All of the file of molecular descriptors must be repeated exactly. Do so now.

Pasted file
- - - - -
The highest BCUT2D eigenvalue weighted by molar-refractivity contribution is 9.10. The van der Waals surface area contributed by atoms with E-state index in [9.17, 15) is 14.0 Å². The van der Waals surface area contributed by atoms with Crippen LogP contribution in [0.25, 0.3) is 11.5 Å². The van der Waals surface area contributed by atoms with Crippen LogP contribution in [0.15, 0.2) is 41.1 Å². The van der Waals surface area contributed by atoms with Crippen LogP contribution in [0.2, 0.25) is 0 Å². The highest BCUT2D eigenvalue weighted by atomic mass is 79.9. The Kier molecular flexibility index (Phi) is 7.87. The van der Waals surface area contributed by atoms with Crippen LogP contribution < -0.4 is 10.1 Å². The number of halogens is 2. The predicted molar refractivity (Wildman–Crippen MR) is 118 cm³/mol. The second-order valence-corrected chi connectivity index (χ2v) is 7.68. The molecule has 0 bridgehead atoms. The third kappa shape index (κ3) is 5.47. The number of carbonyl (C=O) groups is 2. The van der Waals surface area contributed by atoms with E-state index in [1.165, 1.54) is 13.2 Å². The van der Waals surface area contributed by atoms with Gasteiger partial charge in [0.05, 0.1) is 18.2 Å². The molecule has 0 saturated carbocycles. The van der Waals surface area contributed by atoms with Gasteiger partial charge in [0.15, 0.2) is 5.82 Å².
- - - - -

The highest BCUT2D eigenvalue weighted by molar-refractivity contribution is 9.10. The van der Waals surface area contributed by atoms with E-state index in [9.17, 15) is 14.0 Å². The van der Waals surface area contributed by atoms with Crippen LogP contribution in [0.25, 0.3) is 11.5 Å². The van der Waals surface area contributed by atoms with Crippen LogP contribution in [0.15, 0.2) is 41.1 Å². The van der Waals surface area contributed by atoms with Crippen LogP contribution in [0.2, 0.25) is 0 Å². The highest BCUT2D eigenvalue weighted by atomic mass is 79.9. The Kier molecular flexibility index (Phi) is 7.87. The van der Waals surface area contributed by atoms with Crippen LogP contribution < -0.4 is 10.1 Å². The number of halogens is 2. The predicted molar refractivity (Wildman–Crippen MR) is 118 cm³/mol. The second-order valence-corrected chi connectivity index (χ2v) is 7.68. The molecule has 0 bridgehead atoms. The third kappa shape index (κ3) is 5.47. The number of carbonyl (C=O) groups is 2. The van der Waals surface area contributed by atoms with E-state index in [1.165, 1.54) is 13.2 Å². The van der Waals surface area contributed by atoms with Gasteiger partial charge in [0.05, 0.1) is 18.2 Å². The molecule has 0 saturated carbocycles. The van der Waals surface area contributed by atoms with Gasteiger partial charge in [0.15, 0.2) is 5.82 Å².